The average Seattle Times reader has a household income north of $90,000, and 46 percent have a college degree. But the Times’ event, which was also sponsored by a local education advocacy group called the Road Map Project, was a diverse gathering of mostly middle to low-income advocates and parents, many of whom were immigrants. There were translators available for Spanish and Somali speakers, and the original story on the Chicago program was even translated into Spanish and distributed at the event. (A weekly Spanish newspaper in nearby Yakima owned by the Times’ parent company also ran a condensed and translated version of the story.) Dinner was also served at the event, and childcare was provided, too.
“The journalism translated very powerfully into a change discourse — to flip the problem very literally from ‘Low-income immigrant parents are shut out of schools, and it’s always been that way, and we’re ticked off,’ to ‘Okay, here’s how they’ve done it in Chicago. It’s been working for…years. Here’s what we learned, and here’s how we might deploy some of these ideas in Seattle,'” said Keith Hammonds, the Solutions Journalism Network’s chief operating officer.
“It was really a cool catalytic conversation going on among a big crowd of community organizers, educators, and parents,” Hammonds continued.
“We’re going to talk to other parents…about this meeting and get more of them involved,” said Santiago Armenta, a middle school parent who “spoke little English,” according to a report on the event in the Times.
The Times also held another event last May, where it invited five college students to share stories on the theme of “How I got into college.” The event was modeled after public radio’s The Moth; the Times put on a similar second event on Nov. 15 with five new students.
More informally, Times education staffers have gone on a listening tour of sorts, holding conversations and meetings with groups from teachers’ unions to grassroots education advocates to discuss Education Lab, solicit story ideas, and understand what various stakeholders want from the Times’ coverage.
“They want to hear more about what we do, and they like the opportunity to have input into possible things we can cover and offer feedback on what we’ve done so far,” Shaw said, adding that the Times is planning additional Education Lab events through the end of the year and into 2015.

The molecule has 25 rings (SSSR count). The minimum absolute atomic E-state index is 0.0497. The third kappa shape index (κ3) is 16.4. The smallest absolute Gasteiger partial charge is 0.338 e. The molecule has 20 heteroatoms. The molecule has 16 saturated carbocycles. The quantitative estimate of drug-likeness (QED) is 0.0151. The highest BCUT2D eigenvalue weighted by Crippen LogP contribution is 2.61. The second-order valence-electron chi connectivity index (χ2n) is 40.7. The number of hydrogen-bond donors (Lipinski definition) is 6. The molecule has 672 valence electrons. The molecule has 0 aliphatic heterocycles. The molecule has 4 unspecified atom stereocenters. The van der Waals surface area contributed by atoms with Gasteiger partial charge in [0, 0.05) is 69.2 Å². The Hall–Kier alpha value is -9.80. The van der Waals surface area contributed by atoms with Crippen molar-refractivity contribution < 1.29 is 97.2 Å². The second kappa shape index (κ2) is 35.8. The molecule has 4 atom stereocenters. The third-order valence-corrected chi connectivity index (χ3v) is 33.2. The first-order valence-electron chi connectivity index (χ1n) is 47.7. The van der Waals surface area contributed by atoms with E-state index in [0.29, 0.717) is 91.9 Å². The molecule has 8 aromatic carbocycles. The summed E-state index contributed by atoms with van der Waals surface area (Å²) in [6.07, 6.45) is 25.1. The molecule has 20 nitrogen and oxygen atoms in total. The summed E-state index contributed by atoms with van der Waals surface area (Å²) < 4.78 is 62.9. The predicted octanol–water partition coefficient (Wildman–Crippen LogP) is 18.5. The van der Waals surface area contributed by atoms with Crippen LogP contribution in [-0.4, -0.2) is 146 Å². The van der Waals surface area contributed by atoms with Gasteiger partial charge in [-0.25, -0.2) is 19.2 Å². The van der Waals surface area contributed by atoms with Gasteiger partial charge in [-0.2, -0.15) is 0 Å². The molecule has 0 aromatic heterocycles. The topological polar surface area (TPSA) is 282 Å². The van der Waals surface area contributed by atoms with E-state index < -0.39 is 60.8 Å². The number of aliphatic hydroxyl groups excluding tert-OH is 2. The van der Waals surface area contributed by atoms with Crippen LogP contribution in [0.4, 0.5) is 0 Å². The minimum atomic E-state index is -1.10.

Reader response to Education Lab and the solutions journalism approach has generally been positive, according to a survey of 780 readers the Times commissioned. About half of all respondents said they noticed that Education Lab stories were different than the typical story in the Times. More than half of respondents also said that their perceptions of certain education issues changed due to Education Lab stories, though the responses varied from topic to topic.
For example, after that story on how Walla Walla Community College is increasing enrollment and reducing its dropout rate, 78 percent of respondents said they now think there are effective ways to address the problem of students dropping out of community college. Meanwhile, 74 percent said the story changed the way they thought about the topic, and 91 percent of respondents said they appreciated the focus on a solution that seemed to be working.
The Education Lab project initially received $450,000 in funding from the Gates Foundation, and a majority of that money was used to hire two new reporters to join the Times’ education beat. The Times also hired a community-engagement editor and assigned an editor and a photographer to the project.
The Times and SJN have taken great pains to say that despite the funding from Gates, the coverage on Education Lab is editorially independent. The Gates Foundation has strong opinions about the direction U.S. education should take, including spending more than $200 million to promote Common Core standards across the country.